Family office executives say skills and resource gaps are the major challenges facing those who choose to invest directly, according to new research.
Family office principals interviewed by Campden Wealth researchers for the new Private Equity and Co-Investing forFamily Offices report, out today, said restricted access to high quality deals, limited team resources, and knowledge gaps were obstacles on direct investments.
However, higher expected returns, absence of agent fees, and greater sense of control over operations and exit were attractions which prompted families to invest directly.
Interviewees highlighted the importance of thorough due diligence and a team's ability to grow the businesses that they intend to invest in as the key success factors.
One family office executive from North America explained: “If you want to invest directly, be aware that for the potential of generating higher returns, you will have to burn some shoe leather and get some work done. It's very time consuming and stress levels are significantly higher.”
Family office executives pointed to the benefits of diversification and consistent deal flow as additional factors which attracted families to funds.
Family offices are expected to bolster their already sizable investment in private equity in the coming years, the report added.
On average, private equity made up 21% of a family office portfolio – the highest proportion of any asset class. Eight in 10 family offices intended to maintain or increase their allocations to this asset class going forward.
“Allocations to private equity funds represent the highest proportion (34%) of the family office private equity portfolio, with the key pull factors being diversification and consistent deal flow,” the report said.
Asked what message family offices should take from the report, Zuzanna Sojka, research manager at Campden Wealth, said the main factor which attracted family offices to private equity was the potential of higher returns.
“We've learnt, however, that certain characteristics of this asset class and challenges related to co-investing and investing directly in particular mean that the actual returns achieved by family offices are not always in line with their expectations,” Sojka said.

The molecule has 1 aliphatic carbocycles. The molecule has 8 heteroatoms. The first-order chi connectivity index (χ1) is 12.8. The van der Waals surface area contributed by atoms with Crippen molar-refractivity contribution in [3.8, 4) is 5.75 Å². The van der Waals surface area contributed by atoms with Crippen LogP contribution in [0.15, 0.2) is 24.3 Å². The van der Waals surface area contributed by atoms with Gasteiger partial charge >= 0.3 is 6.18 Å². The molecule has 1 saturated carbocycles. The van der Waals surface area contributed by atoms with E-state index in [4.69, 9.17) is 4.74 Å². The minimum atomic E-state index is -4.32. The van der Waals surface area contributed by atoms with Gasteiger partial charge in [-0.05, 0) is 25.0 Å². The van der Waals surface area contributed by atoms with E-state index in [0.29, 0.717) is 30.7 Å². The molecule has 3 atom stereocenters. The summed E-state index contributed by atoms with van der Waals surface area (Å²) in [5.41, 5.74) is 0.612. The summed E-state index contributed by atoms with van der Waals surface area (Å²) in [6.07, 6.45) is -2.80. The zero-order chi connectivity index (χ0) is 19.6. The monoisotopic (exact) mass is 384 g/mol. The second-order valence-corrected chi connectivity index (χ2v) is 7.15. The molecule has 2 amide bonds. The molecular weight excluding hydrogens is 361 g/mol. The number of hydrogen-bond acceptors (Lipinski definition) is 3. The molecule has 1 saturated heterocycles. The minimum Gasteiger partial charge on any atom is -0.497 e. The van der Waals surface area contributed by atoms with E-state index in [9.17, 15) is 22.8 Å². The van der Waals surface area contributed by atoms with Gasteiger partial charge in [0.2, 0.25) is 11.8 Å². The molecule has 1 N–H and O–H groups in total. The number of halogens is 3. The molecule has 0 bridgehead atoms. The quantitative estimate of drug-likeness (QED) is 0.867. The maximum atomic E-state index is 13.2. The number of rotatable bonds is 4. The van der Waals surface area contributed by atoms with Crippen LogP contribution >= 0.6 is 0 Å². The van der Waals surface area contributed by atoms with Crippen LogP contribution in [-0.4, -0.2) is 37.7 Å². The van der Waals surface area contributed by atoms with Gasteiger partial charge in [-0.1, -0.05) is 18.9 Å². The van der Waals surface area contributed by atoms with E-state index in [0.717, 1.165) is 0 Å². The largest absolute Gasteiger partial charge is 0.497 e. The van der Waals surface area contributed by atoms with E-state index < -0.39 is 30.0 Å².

“Therefore, those who consider investing in private equity need to be aware of its specific demands. Executives who were interviewed for the purpose of this study pointed to skill gaps, insufficient resources, and flows in risk assessment as the key challenges faced by family offices.”
Campden Wealth, with support from US multinational private equity firm KKR, published Private Equity and Co-Investing for Family Offices today. The report built on quantitative data collected for Campden Wealth's Global Family Office Report 2016 (GFO).
It provides insight based on interviews with family office executives, which explain and contextualise some of the key trends, including factors which motivate family offices to invest in private equity, the problematic gap between expected and realised returns; as well as advantages and disadvantages of passive and direct approaches to private equity investing.
Based on data collected for the GFO 2016, allocations to private equity represented over a fifth (21%) of the average family office portfolio. A 2% increase from 2015 was reported among multi-year participants in the study (family offices who participated in the GFO in 2015 and 2016).
Family office executives who participated in qualitative interviews earlier this year, pointed to diversification benefits and the potential of higher returns as the key factors that attract them to private equity.
“Private equity is expected to further strengthen its position within the average family office portfolio as eight in 10 GFO 2016 participants indicated they intend to either maintain or increase their allocations to this asset class,” the report said.
“There is an indication family offices will co-invest and invest more directly in the future as 51% and 40% respectively stated they plan to increase their activity within those areas.”